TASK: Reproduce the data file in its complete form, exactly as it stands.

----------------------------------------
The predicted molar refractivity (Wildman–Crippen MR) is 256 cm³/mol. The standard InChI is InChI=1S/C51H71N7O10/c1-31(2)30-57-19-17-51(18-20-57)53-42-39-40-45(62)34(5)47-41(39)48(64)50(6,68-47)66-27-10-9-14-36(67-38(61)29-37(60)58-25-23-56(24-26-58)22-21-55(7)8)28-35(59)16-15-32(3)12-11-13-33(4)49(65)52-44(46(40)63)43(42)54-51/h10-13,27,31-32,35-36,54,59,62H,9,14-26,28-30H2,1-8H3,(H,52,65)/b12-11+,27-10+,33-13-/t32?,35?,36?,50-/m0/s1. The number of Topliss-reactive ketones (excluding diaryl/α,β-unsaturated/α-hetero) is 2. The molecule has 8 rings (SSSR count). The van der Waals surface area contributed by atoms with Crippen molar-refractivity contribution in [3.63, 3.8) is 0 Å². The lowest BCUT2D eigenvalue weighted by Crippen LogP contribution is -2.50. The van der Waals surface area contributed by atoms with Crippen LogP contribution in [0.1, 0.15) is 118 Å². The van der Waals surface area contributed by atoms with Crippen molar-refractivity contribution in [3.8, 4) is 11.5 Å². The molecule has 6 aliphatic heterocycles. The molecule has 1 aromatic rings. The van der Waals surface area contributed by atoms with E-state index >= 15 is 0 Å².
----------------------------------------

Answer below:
The predicted molar refractivity (Wildman–Crippen MR) is 256 cm³/mol. The standard InChI is InChI=1S/C51H71N7O10/c1-31(2)30-57-19-17-51(18-20-57)53-42-39-40-45(62)34(5)47-41(39)48(64)50(6,68-47)66-27-10-9-14-36(67-38(61)29-37(60)58-25-23-56(24-26-58)22-21-55(7)8)28-35(59)16-15-32(3)12-11-13-33(4)49(65)52-44(46(40)63)43(42)54-51/h10-13,27,31-32,35-36,54,59,62H,9,14-26,28-30H2,1-8H3,(H,52,65)/b12-11+,27-10+,33-13-/t32?,35?,36?,50-/m0/s1. The number of Topliss-reactive ketones (excluding diaryl/α,β-unsaturated/α-hetero) is 2. The molecule has 8 rings (SSSR count). The van der Waals surface area contributed by atoms with Crippen molar-refractivity contribution in [3.63, 3.8) is 0 Å². The lowest BCUT2D eigenvalue weighted by Crippen LogP contribution is -2.50. The van der Waals surface area contributed by atoms with Crippen LogP contribution in [0.1, 0.15) is 118 Å². The van der Waals surface area contributed by atoms with Crippen molar-refractivity contribution in [3.8, 4) is 11.5 Å². The molecule has 6 aliphatic heterocycles. The molecule has 1 aromatic rings. The van der Waals surface area contributed by atoms with E-state index >= 15 is 0 Å².